At 01:40 AM 6/9/99 -0400, Ron Kean wrote:
>That of course is a comprehensive transactions tax, rather than a retail
>sales tax. One attraction of a retail tax is that the tax enforcement
>need concentrate only on a limited category of relatively openly
>observable transactions. Spot checks to see that 'planted' transactions
>are reported by date, time, location, and amount could detect a pattern
>of evasion by a retailer. On the other hand, the comprehensive
>transactions tax could be rather efficiently implemented by simply taxing
>all bank deposit transactions, including cash, check, electronic, credit
>and debit card, etc. Collection costs would approach zero, as it would
>involve a small programming change in the software the banks already use.
> At such a low rate of 0.1%, there would be little incentive to avoid or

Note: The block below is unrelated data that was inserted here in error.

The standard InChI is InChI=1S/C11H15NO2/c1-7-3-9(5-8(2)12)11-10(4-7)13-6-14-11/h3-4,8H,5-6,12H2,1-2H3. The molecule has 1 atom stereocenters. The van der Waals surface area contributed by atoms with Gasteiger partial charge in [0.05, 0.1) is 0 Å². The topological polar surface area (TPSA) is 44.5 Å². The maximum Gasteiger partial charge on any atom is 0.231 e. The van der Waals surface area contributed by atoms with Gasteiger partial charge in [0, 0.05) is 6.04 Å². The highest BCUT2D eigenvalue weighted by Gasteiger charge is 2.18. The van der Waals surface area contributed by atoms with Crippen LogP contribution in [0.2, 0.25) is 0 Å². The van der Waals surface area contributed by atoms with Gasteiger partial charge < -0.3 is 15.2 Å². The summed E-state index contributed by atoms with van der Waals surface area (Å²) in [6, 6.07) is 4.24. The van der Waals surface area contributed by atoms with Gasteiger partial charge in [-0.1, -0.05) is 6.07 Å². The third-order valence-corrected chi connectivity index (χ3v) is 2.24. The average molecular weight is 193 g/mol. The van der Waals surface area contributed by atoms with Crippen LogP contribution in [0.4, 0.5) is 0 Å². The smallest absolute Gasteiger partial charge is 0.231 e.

>evade the tax.
No collection police, at least not in the forces we are used to. Thousands of additional welfare cases? Who in industry will hire ex-taxmen?
The govt. still needs to be restrained to only spending what is taken in. If the two ideas could be combined, wow!
This idea would even tax illegal commerce - as soon as the money hits a bank. An incentive for govt. to quit with the bank privacy invasion rules they keep trying to implement. Let the criminals pay their fair share.
It makes too much sense to ever happen here. Besides, there will be many concerns about privacy, even if there's no way to track any particular transactions.
We can dream..